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2022/23 Taught Postgraduate Module Catalogue

PHYS5100M Winds, Bubbles and Explosions

15 creditsClass Size: 60

Module manager: Dr Julian Pittard

Taught: Semester 2 (Jan to Jun) View Timetable

Year running 2022/23

Module replaces

PHYS3270 Winds, Bubbles and Explosions in Galaxies

This module is not approved as an Elective

Module summary

Massive stars inject radiative and mechanical energy into the interstellar medium via their intense photon fluxes, powerful winds, and SN explosions. This “feedback” is at least partially responsible for dispersing the molecular gas from massive star-forming regions. On larger scales, the energy injected from groups of massive stars powers galactic fountains and superwinds. This course covers the theory behind these processes, and the necessary background to understand them.


This module provides the fundamental knowledge for understanding how massive stars affect their environment.

Learning outcomes
- derive the Euler equations of hydrodynamics for an inviscid fluid;
- understand hydrodynamic and magnetohydrodynamic shocks and how to transform from the lab to the shock frame;
- understand various radiative cooling and heating processes that affect gas;
- understand various instabilities that affect astrophysical plasmas;
- describe how ionizing radiation creates HII regions and how these evolve;
- describe the structure of wind-blown bubbles (WBBs) and supernova remnants (SNRs);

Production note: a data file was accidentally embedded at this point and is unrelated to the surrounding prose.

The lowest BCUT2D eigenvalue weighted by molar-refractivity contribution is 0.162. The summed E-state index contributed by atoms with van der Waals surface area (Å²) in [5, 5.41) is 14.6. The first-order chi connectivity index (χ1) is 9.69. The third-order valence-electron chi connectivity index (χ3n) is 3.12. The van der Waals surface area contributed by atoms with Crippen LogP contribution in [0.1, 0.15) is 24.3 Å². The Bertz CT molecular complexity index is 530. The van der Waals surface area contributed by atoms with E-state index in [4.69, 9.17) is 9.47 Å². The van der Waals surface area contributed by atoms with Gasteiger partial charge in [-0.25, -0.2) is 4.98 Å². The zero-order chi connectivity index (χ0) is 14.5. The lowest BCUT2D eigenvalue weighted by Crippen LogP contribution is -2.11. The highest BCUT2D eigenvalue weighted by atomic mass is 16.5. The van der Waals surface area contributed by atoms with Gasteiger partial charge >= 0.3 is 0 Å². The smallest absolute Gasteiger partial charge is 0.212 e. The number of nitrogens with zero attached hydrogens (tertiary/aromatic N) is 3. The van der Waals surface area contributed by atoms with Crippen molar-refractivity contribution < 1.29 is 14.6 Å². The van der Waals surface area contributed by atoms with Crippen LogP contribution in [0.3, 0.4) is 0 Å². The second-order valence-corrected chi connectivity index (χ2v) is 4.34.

- use dimensional arguments and similarity solutions to describe WBB and SNRs;
- understand how WBBs and SNRs evolve;
- describe how SNRs combine to form a superbubble, and how these evolve in a stratified interstellar medium;
- understand how SNRs evolve in an AGN environment;
- understand the key aspects of astrophysical jets


Overview. Injection of energy & momentum. Physical state of gas in the galaxy. Introduction to gas dynamics. Shock fronts. The Rankine-Hugoniot conditions. Physics of shocks and radiatively excited gases. Cooling processes. The cooling curve. The ISM phase curve. Effects of cooling behind shock fronts. Interaction of shocks with clouds. Photoionization and recombination. Ionization balance. Ionization fronts and expanding HII regions. Stellar explosions. The Sedov phase of supernova remnant evolution. Transition to the momentum conserving phase. The range of supernova remnants in interstellar gas. Wind blown bubbles. The two-shock flow pattern. Energy driven bubbles blown by single stars. Cluster winds. Galactic scale effects of winds and explosions into stratified media. The galactic disc-halo connection. Super bubbles and blow out. Starburst galaxies. Superwinds. Evolution of supernova remnants near an AGN. Properties and behaviour of astrophysical jets.

Teaching methods

Delivery typeNumberLength hoursStudent hours
Private study hours117.00
Total Contact hours33.00
Total hours (100hr per 10 credits)150.00

Private study

Opportunities for Formative Feedback


Methods of assessment

Assessment typeNotes% of formal assessment
In-course AssessmentRegular Coursework20.00
Total percentage (Assessment Coursework)20.00

Normally resits will be assessed by the same methodology as the first attempt, unless otherwise stated

Exam typeExam duration% of formal assessment
Standard exam (closed essays, MCQs etc)2 hr 30 mins80.00
Total percentage (Assessment Exams)80.00

Students will have to complete an in-person exam at the end of the module. This will take place during the examinations period at the end of the semester and will be time bound. Students must submit a serious attempt at all assessments for this module, in order to pass the module overall.

Reading list

The reading list is available from the Library website

Last updated: 29/04/2022 15:31:38


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